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Ali Al-Jamri

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What's Really Wrong with the Middle East
What's Really Wrong with the Middle East

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5.0 out of 5 stars A three year old analysis but still relevant in understanding the Arab Spring, 4 Sep 2011
Whitaker's book is a well-researched analysis of the Arab world, relying heavily on interviews to bring an intimate feel to the discussion. Though some countries such as Egypt and Lebanon draw greater focus than others, Whitaker tries to keep it relevant to the entire Arab world, from Morocco to Iraq. I make the distinction between the Arab world and the middle east, as Whitaker only discusses other nations - Israel, Turkey and Iran - in their relationship to the Arabs (e.g. Israel's use as a scapegoat by the regimes).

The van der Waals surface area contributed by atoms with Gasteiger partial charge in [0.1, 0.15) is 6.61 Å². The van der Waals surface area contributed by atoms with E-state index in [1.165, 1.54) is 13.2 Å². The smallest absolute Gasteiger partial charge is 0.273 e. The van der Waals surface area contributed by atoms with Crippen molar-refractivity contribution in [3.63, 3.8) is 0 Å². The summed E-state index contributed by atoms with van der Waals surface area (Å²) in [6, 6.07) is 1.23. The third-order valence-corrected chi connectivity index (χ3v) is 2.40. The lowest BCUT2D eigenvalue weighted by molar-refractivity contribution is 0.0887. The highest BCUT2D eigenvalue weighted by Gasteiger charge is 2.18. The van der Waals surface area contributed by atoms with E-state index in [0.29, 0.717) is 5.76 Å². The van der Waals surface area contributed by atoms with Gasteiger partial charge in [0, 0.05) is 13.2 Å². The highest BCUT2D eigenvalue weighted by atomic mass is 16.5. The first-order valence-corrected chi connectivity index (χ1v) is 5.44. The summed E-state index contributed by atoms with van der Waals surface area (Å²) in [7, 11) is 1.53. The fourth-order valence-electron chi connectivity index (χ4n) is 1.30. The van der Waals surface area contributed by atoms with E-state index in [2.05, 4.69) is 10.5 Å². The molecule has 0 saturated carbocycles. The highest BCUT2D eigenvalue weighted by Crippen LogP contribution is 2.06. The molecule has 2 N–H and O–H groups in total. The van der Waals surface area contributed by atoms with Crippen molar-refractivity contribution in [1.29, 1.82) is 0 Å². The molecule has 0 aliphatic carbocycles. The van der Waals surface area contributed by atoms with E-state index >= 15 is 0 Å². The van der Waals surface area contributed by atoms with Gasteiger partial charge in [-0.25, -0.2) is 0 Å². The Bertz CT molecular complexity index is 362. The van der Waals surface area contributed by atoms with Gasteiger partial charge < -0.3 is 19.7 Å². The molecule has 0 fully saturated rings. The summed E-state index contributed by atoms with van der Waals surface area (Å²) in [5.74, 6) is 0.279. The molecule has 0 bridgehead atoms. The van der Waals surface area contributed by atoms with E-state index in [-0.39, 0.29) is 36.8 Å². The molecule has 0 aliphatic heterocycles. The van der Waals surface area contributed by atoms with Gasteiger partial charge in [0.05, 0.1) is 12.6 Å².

Written in 2008, this edition comes with an introduction written February of this year. He acknowledges the Arab Spring and that with it has comea chamge in perspective such as he concluded would be necessary to change in the region, but the second edition of his book has no other differences with the first. This isn't a criticism, but it means that readers cannot take his book at face value but must keep the Arab Spring and the cultural change of the last year in mind, putting Whitaker's analysis in perspective.

It also cannot be read on its own. Whitaker's interviewees are from all over the Middle East, and while may of the basic criticisms can be used on most or all of the Arab countries, Arab culture isn't monlithic, changing vastly as you move from Morocco in the west to Iraq in the east. The reader should keep an open mind and keep from generalising the entire Middle East based on region specific anecdotes and extreme examples. As the book's focus jumps between countries often, I felt I had to remind myself of this fact.

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